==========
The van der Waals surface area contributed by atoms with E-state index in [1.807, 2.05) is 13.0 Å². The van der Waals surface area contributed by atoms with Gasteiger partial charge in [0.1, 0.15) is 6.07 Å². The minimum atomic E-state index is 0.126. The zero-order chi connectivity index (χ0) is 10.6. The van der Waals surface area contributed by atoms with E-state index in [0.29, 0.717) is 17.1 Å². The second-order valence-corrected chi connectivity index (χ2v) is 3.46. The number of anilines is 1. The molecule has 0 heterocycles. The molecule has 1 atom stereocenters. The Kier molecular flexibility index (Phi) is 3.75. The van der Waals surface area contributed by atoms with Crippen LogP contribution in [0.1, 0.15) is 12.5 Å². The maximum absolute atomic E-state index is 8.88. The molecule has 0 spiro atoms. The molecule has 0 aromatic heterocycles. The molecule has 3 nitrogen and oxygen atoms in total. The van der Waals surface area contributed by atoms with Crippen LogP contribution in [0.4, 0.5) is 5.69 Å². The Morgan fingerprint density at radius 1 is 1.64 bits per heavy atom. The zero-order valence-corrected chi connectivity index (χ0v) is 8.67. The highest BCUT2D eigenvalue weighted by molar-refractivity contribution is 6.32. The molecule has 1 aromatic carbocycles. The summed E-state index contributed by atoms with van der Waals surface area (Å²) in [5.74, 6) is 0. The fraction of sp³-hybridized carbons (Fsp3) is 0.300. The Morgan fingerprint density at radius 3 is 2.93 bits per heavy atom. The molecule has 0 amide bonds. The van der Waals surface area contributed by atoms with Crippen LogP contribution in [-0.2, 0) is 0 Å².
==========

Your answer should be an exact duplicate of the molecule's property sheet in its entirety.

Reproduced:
The van der Waals surface area contributed by atoms with E-state index in [1.807, 2.05) is 13.0 Å². The van der Waals surface area contributed by atoms with Gasteiger partial charge in [0.1, 0.15) is 6.07 Å². The minimum atomic E-state index is 0.126. The zero-order chi connectivity index (χ0) is 10.6. The van der Waals surface area contributed by atoms with E-state index in [0.29, 0.717) is 17.1 Å². The second-order valence-corrected chi connectivity index (χ2v) is 3.46. The number of anilines is 1. The molecule has 0 heterocycles. The molecule has 1 atom stereocenters. The Kier molecular flexibility index (Phi) is 3.75. The van der Waals surface area contributed by atoms with Crippen LogP contribution in [0.1, 0.15) is 12.5 Å². The maximum absolute atomic E-state index is 8.88. The molecule has 0 spiro atoms. The molecule has 0 aromatic heterocycles. The molecule has 3 nitrogen and oxygen atoms in total. The van der Waals surface area contributed by atoms with Crippen LogP contribution in [0.4, 0.5) is 5.69 Å². The Morgan fingerprint density at radius 1 is 1.64 bits per heavy atom. The zero-order valence-corrected chi connectivity index (χ0v) is 8.67. The highest BCUT2D eigenvalue weighted by molar-refractivity contribution is 6.32. The molecule has 1 aromatic carbocycles. The summed E-state index contributed by atoms with van der Waals surface area (Å²) in [5.74, 6) is 0. The fraction of sp³-hybridized carbons (Fsp3) is 0.300. The Morgan fingerprint density at radius 3 is 2.93 bits per heavy atom. The molecule has 0 amide bonds. The van der Waals surface area contributed by atoms with Crippen LogP contribution in [-0.2, 0) is 0 Å².